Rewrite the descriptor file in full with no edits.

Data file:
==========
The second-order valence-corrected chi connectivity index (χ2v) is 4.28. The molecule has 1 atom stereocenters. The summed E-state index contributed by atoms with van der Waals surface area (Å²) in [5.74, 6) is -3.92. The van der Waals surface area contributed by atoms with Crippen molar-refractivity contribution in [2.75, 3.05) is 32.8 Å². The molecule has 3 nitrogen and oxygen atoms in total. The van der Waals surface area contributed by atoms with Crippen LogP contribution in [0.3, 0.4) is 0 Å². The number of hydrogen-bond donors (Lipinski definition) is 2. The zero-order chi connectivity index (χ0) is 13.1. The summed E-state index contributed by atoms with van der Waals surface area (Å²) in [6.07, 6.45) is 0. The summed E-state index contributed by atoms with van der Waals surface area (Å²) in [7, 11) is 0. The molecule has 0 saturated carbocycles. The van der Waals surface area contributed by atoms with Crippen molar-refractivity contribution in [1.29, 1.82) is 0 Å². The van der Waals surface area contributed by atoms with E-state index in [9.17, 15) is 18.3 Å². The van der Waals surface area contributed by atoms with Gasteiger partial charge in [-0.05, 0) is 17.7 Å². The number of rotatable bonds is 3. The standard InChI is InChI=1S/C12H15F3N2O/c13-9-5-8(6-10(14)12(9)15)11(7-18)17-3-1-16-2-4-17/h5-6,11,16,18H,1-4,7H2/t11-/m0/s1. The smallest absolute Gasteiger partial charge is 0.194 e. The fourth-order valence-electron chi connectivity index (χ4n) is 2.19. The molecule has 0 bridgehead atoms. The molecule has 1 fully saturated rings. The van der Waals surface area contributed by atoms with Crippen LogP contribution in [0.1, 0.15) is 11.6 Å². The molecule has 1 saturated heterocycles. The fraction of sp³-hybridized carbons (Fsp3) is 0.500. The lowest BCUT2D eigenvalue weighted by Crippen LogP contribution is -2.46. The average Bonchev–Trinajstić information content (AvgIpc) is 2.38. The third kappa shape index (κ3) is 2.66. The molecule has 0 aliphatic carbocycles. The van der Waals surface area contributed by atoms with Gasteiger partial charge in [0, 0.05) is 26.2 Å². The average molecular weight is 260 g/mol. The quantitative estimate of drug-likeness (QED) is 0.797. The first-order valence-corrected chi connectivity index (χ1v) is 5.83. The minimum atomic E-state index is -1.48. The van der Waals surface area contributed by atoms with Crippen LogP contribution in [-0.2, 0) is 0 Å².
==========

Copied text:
The second-order valence-corrected chi connectivity index (χ2v) is 4.28. The molecule has 1 atom stereocenters. The summed E-state index contributed by atoms with van der Waals surface area (Å²) in [5.74, 6) is -3.92. The van der Waals surface area contributed by atoms with Crippen molar-refractivity contribution in [2.75, 3.05) is 32.8 Å². The molecule has 3 nitrogen and oxygen atoms in total. The van der Waals surface area contributed by atoms with Crippen LogP contribution in [0.3, 0.4) is 0 Å². The number of hydrogen-bond donors (Lipinski definition) is 2. The zero-order chi connectivity index (χ0) is 13.1. The summed E-state index contributed by atoms with van der Waals surface area (Å²) in [6.07, 6.45) is 0. The summed E-state index contributed by atoms with van der Waals surface area (Å²) in [7, 11) is 0. The molecule has 0 saturated carbocycles. The van der Waals surface area contributed by atoms with Crippen molar-refractivity contribution in [1.29, 1.82) is 0 Å². The van der Waals surface area contributed by atoms with E-state index in [9.17, 15) is 18.3 Å². The van der Waals surface area contributed by atoms with Gasteiger partial charge in [-0.05, 0) is 17.7 Å². The number of rotatable bonds is 3. The standard InChI is InChI=1S/C12H15F3N2O/c13-9-5-8(6-10(14)12(9)15)11(7-18)17-3-1-16-2-4-17/h5-6,11,16,18H,1-4,7H2/t11-/m0/s1. The smallest absolute Gasteiger partial charge is 0.194 e. The fourth-order valence-electron chi connectivity index (χ4n) is 2.19. The molecule has 0 bridgehead atoms. The molecule has 1 fully saturated rings. The van der Waals surface area contributed by atoms with Crippen LogP contribution in [0.1, 0.15) is 11.6 Å². The molecule has 1 saturated heterocycles. The fraction of sp³-hybridized carbons (Fsp3) is 0.500. The lowest BCUT2D eigenvalue weighted by Crippen LogP contribution is -2.46. The average Bonchev–Trinajstić information content (AvgIpc) is 2.38. The third kappa shape index (κ3) is 2.66. The molecule has 0 aliphatic carbocycles. The van der Waals surface area contributed by atoms with Gasteiger partial charge in [0, 0.05) is 26.2 Å². The average molecular weight is 260 g/mol. The quantitative estimate of drug-likeness (QED) is 0.797. The first-order valence-corrected chi connectivity index (χ1v) is 5.83. The minimum atomic E-state index is -1.48. The van der Waals surface area contributed by atoms with Crippen LogP contribution in [-0.2, 0) is 0 Å².